By: Nichole Williams, MSW Volunteer Coordinator
Volunteer Brenda and her therapy dog Lilly
In honor of Volunteer Appreciation Week 2016, I want to personally say thank you to all of our volunteers for their commitment, their time, and the incredible service. Hospice would not be hospice without all of the amazing volunteers!!!
I have been working at Front Range Hospice since the beginning of the year, and I have been given the honor of working with our incredible volunteers through my role as the Volunteer Coordinator. I have worked in hospice for 12 years, and know the value of the volunteer services. It is such a pleasure to interact with each of them, to learn about their lives, and walk with them side by side as they provide incredible care to the patients and families that we serve here at Front Range Hospice. I want to say thank you to ALL of our volunteers, for their kindness, their compassion, their time, and their ability to share with others in their end of life journey.
I asked two of our volunteers to share a little about what it is like to “be a hospice volunteer”:
I have been a volunteer of one sort or another for most of my adult life. I started as a pink lady at 18 (I was always taken for a candy striper because I looked so young), and have volunteered for a lot since then. I volunteered for Attention Homes here in Boulder, as a respite house-parent, a mental health hot line called First Call for Help and one year as a Court-appointed Special Advocate (CASA). When my kids were little, I started two different support organizations for parents (Informed Parenthood – hosted speakers on issues relating to young children, and a Boulder chapter of a national organization supporting parents of gifted children.) I was active in those for several years.
When my dogs started bringing in what I call Goat-heads on their feet, I was challenged to discover the offending plant responsible, which expanded into an interest in identifying native plants. I took and then taught courses in the Native Plant Master program through the CSU Extension office. I volunteered through the Boulder Parks and Open Space department surveying rare plants in Boulder, and also with the Boulder County Parks and Open Space department in evaluation of revegetation projects.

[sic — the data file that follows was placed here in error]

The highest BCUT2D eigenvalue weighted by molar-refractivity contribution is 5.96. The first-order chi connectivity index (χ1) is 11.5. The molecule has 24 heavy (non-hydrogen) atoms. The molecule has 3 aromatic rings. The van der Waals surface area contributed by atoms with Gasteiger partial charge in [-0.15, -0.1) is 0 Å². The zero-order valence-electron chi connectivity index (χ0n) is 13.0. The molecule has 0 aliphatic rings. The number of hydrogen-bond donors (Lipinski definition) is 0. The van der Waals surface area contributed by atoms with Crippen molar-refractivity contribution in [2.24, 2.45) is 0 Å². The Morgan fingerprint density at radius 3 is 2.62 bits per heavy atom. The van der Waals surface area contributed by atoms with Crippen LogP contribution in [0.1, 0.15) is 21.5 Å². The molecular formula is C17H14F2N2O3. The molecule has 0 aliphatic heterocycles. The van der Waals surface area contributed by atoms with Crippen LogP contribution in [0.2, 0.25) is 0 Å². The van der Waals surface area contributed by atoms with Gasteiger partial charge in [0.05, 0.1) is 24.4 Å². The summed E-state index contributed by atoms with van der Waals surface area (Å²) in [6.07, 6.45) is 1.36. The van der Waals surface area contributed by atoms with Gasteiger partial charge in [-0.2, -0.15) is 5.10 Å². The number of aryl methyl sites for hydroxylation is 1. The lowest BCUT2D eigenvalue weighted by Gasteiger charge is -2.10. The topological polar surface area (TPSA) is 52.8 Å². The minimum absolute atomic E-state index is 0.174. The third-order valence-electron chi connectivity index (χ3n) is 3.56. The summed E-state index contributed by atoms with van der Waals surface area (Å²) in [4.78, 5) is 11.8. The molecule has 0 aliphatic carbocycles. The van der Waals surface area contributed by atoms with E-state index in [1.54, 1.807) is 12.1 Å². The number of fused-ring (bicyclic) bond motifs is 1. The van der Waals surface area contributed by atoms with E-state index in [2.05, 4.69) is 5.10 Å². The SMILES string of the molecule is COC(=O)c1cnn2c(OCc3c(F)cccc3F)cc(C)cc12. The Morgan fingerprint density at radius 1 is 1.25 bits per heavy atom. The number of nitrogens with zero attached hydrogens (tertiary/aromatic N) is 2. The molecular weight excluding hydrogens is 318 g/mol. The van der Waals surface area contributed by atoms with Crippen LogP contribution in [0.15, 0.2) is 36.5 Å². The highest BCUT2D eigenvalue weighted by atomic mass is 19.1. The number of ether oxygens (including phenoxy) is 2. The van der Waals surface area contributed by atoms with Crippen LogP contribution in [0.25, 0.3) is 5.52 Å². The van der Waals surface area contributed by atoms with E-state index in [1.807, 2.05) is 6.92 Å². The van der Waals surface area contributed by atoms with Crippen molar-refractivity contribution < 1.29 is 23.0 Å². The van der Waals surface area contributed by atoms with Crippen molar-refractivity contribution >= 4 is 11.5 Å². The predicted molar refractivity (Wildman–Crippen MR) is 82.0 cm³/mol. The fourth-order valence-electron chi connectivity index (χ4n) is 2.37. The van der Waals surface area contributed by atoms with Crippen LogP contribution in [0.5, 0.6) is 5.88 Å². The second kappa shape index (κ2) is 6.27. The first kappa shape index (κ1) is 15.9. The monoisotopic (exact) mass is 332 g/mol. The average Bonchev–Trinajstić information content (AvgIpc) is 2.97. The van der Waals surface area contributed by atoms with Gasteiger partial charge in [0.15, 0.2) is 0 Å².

When I was asked to serve as a Lay Eucharistic Minister for my church, I felt completely unworthy for that position, but I discovered how valuable and appreciated a few minutes of my time can be. My more recent volunteer positions are 7 years at the Longmont Humane society, walking dogs, working with them on behavior issues, and working as a receptionist at their clinic. I worked for one year at WOLF, which is a wolf and wolf-dog sanctuary west of Fort Collins. That was really cool.
In regards to why I volunteer as a hospice volunteer, I think that the short answer is because I can, and I get to take my dog. “Because I can” might seem confusing, but it’s like when I volunteered at the animal shelter. So many people would say, “Oh, I could never do that, seeing all those poor dogs. It’s so sad.” I’d tell them “You should try it, you might be surprised”. Hospice is like that. A lot of people think that they couldn’t do it, that it would be too emotional. So, I took my own advice with hospice, and tried it. When you realize what a few minutes of your time can mean to someone, how could you say no?
I volunteered at another hospice organization a few years ago, doing Pet Therapy with my white German shepherd, Maggie. But when she died suddenly of cancer, I didn’t think that my other dog, Lilly, was ready. Now I regret holding her back for so long. After getting her certification, a request came in from Front Range Hospice, and Lilly has been a real hit.